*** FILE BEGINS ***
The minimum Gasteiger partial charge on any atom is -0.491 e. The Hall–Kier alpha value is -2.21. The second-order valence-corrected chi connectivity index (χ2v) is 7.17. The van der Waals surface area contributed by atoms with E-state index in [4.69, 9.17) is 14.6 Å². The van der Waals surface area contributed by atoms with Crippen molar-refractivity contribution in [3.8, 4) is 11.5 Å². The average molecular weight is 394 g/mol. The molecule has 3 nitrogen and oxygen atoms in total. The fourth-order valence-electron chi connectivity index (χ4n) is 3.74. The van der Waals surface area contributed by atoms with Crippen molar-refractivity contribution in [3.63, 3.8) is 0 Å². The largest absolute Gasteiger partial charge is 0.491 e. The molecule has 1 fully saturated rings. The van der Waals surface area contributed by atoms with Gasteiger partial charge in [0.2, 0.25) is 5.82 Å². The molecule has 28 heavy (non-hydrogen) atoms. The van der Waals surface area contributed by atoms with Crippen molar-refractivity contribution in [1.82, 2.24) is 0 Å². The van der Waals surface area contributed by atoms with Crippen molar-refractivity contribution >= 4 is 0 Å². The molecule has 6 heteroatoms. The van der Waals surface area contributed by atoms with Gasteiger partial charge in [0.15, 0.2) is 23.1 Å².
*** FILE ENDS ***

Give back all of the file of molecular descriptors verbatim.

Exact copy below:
The minimum Gasteiger partial charge on any atom is -0.491 e. The Hall–Kier alpha value is -2.21. The second-order valence-corrected chi connectivity index (χ2v) is 7.17. The van der Waals surface area contributed by atoms with E-state index in [4.69, 9.17) is 14.6 Å². The van der Waals surface area contributed by atoms with Crippen molar-refractivity contribution in [3.8, 4) is 11.5 Å². The average molecular weight is 394 g/mol. The molecule has 3 nitrogen and oxygen atoms in total. The fourth-order valence-electron chi connectivity index (χ4n) is 3.74. The van der Waals surface area contributed by atoms with Crippen molar-refractivity contribution in [3.63, 3.8) is 0 Å². The largest absolute Gasteiger partial charge is 0.491 e. The molecule has 1 fully saturated rings. The van der Waals surface area contributed by atoms with Gasteiger partial charge in [0.2, 0.25) is 5.82 Å². The molecule has 28 heavy (non-hydrogen) atoms. The van der Waals surface area contributed by atoms with Crippen molar-refractivity contribution in [1.82, 2.24) is 0 Å². The van der Waals surface area contributed by atoms with Crippen molar-refractivity contribution >= 4 is 0 Å². The molecule has 6 heteroatoms. The van der Waals surface area contributed by atoms with Gasteiger partial charge in [0.15, 0.2) is 23.1 Å².